James Dieffenderfer, Mike Brown, and Leigh Johnson
North Carolina State University,
Apex, NC

Over 25 million Americans have been diagnosed with asthma, and of those, 16 million are between the ages of 18-64. Over 60% of asthmatics own a peak flow meter (PFM); however, only about 35% actually use their PFM due to varying factors. Regular use of a reliable PFM and monitoring of one’s respiratory vitals would create a better asthma management plan, and in-turn, reduce the effects and severity of their asthma.

The inventors wanted to somehow bridge the gap that exists between patient and physician to increase the efficacy of treatment. The Vitalflo device offers a reliable monitoring solution that helps consumers monitor their breathing, while delivering an education solution showing the best ways to manage and treat changes in their breathing through integration with their smartphone.

It fills current unmet needs by utilizing the most accurate lung capacity measurements, reducing overall device size for ease of transport and storage, integrating wireless technology to seamlessly transmit data to any smartphone or PC, functioning fully as a standalone device, and offering a dashboard of additional features and benefits.

After a series of interviews, the inventors narrowed their focus to creating an improved Peak Flow Meter, one that meshed well with current technology. It wasn’t until halfway through the design process that they discovered that Vitalflo could also be used as a spirometer. This enables them to help an even larger number of people, including those suffering from COPD. The Vitalflo device was first conceived using situational analysis tools, moved to product development, then engineering through technical advancements, and finally completed. Professionals from a variety of backgrounds allowed for the conception of a fully functional, market-ready device.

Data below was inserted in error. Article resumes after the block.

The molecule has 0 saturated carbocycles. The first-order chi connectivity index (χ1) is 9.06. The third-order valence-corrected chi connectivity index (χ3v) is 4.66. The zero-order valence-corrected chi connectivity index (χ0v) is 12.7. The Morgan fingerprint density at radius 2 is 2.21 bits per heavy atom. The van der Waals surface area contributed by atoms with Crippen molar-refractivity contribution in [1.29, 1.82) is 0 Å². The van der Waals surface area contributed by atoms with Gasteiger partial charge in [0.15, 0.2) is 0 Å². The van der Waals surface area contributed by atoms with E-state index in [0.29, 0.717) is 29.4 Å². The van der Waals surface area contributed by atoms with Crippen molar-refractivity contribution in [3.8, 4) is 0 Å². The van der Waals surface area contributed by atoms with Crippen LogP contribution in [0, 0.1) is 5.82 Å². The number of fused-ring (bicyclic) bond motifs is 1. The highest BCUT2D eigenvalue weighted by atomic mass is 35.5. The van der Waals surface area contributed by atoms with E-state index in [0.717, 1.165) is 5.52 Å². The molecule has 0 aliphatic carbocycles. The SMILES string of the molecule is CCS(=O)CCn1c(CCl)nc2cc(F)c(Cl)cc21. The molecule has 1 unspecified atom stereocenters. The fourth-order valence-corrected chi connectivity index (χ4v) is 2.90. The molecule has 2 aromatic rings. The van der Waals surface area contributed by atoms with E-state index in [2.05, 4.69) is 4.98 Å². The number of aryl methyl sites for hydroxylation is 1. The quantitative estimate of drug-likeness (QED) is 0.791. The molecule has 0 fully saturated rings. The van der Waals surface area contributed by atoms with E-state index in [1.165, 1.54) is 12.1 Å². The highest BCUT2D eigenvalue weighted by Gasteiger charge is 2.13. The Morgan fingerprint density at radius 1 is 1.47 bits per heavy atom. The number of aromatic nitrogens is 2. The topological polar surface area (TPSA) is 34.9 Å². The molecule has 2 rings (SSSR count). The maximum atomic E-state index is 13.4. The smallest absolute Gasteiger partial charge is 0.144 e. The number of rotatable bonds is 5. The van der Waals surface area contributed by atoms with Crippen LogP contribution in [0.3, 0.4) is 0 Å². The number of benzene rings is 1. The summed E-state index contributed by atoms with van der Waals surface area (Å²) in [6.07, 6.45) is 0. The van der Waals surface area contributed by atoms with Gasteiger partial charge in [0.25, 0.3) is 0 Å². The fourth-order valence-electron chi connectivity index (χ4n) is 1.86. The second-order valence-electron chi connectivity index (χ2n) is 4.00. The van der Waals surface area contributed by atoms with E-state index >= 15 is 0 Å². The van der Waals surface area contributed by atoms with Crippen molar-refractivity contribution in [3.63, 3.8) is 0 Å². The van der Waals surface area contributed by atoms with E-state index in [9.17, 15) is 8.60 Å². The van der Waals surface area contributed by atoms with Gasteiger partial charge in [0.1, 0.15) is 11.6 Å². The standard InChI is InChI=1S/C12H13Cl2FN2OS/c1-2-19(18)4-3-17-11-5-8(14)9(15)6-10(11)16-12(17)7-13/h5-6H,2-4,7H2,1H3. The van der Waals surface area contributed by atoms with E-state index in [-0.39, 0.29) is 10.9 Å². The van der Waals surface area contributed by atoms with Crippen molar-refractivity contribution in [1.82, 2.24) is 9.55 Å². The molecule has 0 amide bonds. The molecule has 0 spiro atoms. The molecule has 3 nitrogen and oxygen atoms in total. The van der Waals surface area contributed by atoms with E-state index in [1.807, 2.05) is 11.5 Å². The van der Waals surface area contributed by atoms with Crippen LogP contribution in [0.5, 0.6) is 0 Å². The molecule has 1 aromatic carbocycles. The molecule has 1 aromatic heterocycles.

The project was backed by the ASSIST Center ( ), an Engineering Research Center at North Carolina State University. The entire Vitalflo project started from the Product Innovation Course, which allowed the research team to be mentored by faculty at the ASSIST Center.

Watch a video demonstrating Vitalflo on Tech Briefs TV. For more information, visit the entry 

Honorable Mentions

OrthoSensor Verasense System

Carlos Gil,
Orthosensor, Inc.,
Sunrise, FL

OrthoSensor Verasense System
The Verasense is an intelligent surgical device used during total knee arthoplastic surgery to help the surgeon balance and align the knee. The single-use device uses a sensor to give the surgeon feedback on load on the knee, as well as mechanical alignment of the patient’s leg. The low-power, miniaturized system seamlessly integrates within a surgical workflow and eliminates the need for expensive equipment. Its technology platform includes embedded sensor electronics and application specific integrated circuitry (ASIC), which provides data via wireless radio frequency telemetry to be displayed on a graphic user interface.

For more information, visit the entry 

Exo Dynamics — ExMS

Jorge Sanz Guerrero, Dan Johnson, Sam Beckett, Alejandro Catalan, and James Buquet,
Exo Dynamics,
Ann Arbor, MI

Exo Dynamics — ExMS
The ExMS-1 is an electromechanically activated back brace. Unlike current braces, this device focuses not on increasing abdominal pressure, but on transferring the weight of the torso to the hip. This gives support to the back muscles, thus reducing their effort. It incorporates an electronic control system that takes input from a network of sensor elements around the back brace, and then adapts the controls and actuators in real time to maintain a pre-programmed level of support. As the user moves, the orthosis tracks this motion, calculates the new parameters needed for the desired pre-programmed back support, and adapts the device accordingly.

For more information, visit the entry 

NASA Tech Briefs Magazine

This article first appeared in the November, 2013 issue of NASA Tech Briefs Magazine.

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